On Oct. 24, 1973, one of the most memorable cop series in the history of the world officially arrived.
Starring Garden City native Telly Savalas, with the indomitable dome and incisive wit, "Kojak" lasted five seasons and 118 episodes on CBS. The show won a few Emmys, lots of fans (many in England, for some reason) and conferred on Savalas an international cache that continues to this day. He died on Jan. 22, 1994, the day after his 72nd birthday.
But unlike so many other '70s cop procedurals, "Kojak's" was based on a real-life tragedy, and the work of a dogged investigative reporter who refused to accept the official police version of what happened:
On Aug. 28, 1963, two young women, Emily Hoffert and Janice Wylie, were murdered in their Upper East Side apartment. The "Career Girls Murders," as the press called this, traumatized a changing and unsettled city. Nevertheless, an arrest and speedy conviction wouldn't come for months — a Black teen from Brooklyn who would be released after two years behind bars because of police and prosecutorial misconduct so extreme that the Supreme Court cited the case when establishing the Miranda rights in 1966.
Universal decided to make a movie, and turned to an Oscar-winning screenwriter, Abby Mann, who had a reputation for turning socially progressive subjects into watchable live productions, mostly for '50s classics like "Studio One" and "Playhouse 90."
Mann's source material was a 1967 book, "Justice in the Back Room," by Selwyn Raab, a crime reporter for the (long defunct) New York World-Telegram and Sun. Raab's reporting for the paper exonerated the Brooklyn teen, George Whitmore Jr., in part by establishing that a confession had been beaten out of him, while cops fed him details of the crime scene. Raab also proved that Whitmore was in New Jersey at the time of the murders. The real killer, Richard Robles, was arrested in 1965.
Mann lined up Marlon Brando for the lead, but when Universal decided to make the movie for TV, Brando left for another project ("The Godfather," in case you were wondering). As Raab, 89, now recalls, the Fortune Society, a prison reform group, sued to block it, claiming a film would compromise Robles' appeal. To sidestep the lawsuit, Mann changed the names, including the movie's, which became "The Marcus-Nelson Murders." It finally aired March 8, 1973.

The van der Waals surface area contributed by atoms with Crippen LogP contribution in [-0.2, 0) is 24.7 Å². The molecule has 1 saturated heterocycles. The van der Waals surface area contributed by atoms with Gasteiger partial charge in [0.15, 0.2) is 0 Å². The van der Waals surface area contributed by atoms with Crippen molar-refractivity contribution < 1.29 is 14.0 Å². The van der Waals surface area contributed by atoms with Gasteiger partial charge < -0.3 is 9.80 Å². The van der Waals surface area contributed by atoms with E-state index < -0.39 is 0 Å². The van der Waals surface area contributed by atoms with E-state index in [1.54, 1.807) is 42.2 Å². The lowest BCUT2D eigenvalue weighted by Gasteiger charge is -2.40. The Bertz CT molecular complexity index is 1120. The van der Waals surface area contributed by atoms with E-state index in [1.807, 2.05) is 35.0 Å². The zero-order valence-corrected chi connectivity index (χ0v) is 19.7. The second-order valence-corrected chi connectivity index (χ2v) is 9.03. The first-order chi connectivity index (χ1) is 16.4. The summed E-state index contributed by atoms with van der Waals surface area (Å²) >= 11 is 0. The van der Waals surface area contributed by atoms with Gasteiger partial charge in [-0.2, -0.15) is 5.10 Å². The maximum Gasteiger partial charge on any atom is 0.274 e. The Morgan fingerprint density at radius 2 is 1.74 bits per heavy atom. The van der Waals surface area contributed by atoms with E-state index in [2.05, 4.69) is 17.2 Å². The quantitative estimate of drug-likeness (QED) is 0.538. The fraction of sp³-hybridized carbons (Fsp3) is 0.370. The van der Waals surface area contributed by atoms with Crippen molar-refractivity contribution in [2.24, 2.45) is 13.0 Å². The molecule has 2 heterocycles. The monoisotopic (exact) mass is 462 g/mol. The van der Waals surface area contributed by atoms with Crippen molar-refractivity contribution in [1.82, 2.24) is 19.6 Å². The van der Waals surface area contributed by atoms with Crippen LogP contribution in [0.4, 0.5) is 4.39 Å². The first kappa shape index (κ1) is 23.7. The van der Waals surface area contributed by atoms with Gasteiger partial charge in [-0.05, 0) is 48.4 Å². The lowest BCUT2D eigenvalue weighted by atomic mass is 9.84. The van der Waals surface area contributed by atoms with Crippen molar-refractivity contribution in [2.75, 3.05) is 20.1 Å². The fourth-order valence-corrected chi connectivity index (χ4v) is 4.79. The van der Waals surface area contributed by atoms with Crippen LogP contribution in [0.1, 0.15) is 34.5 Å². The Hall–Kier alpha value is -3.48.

The hero was one Lt. Theodopolus "Theo" Kojack of Manhattan South's (fictional) 11th precinct. (The "c" in "Kojak" was dropped for the series.) Already well known for a menacing big-screen presence, Savalas brought that same exacting menace to TV. Without so much as a lollipop or "who loves ya baby" — those came much later — he instantly created one of the great cops of TV history. With smooth head, aquiline nose, penetrating eyes, Savalas' Kojack was soul on ice — the toughest of cops who was determined that at least one injustice in the cold, cruel city would be set right.
Raab (pronounced RAB) has long been considered the model for the crusading detective of the 11th, but in a recent phone interview, insisted he was not — "I don't suck lollipops,'' Raab says, as proof. Besides, Universal "didn't think a reporter would play in Peoria. They wanted a good cop" in the title role (yet another setback because the real-life one Mann had settled on was later indicted on a charge of suborning perjury, Raab recalls.).
"I thought the movie was pretty good, although I never watched the spinoff because I was too busy," he says. Raab went on to a celebrated career as an investigative reporter, mostly for The New York Times, while his 2005 bestseller, "Five Families: The Rise, Decline, and Resurgence of America's Most Powerful Mafia Empires" will become a History Channel series next year.
Of "Kojak," there was a nice side benefit: "I was able to put my daughter through law school."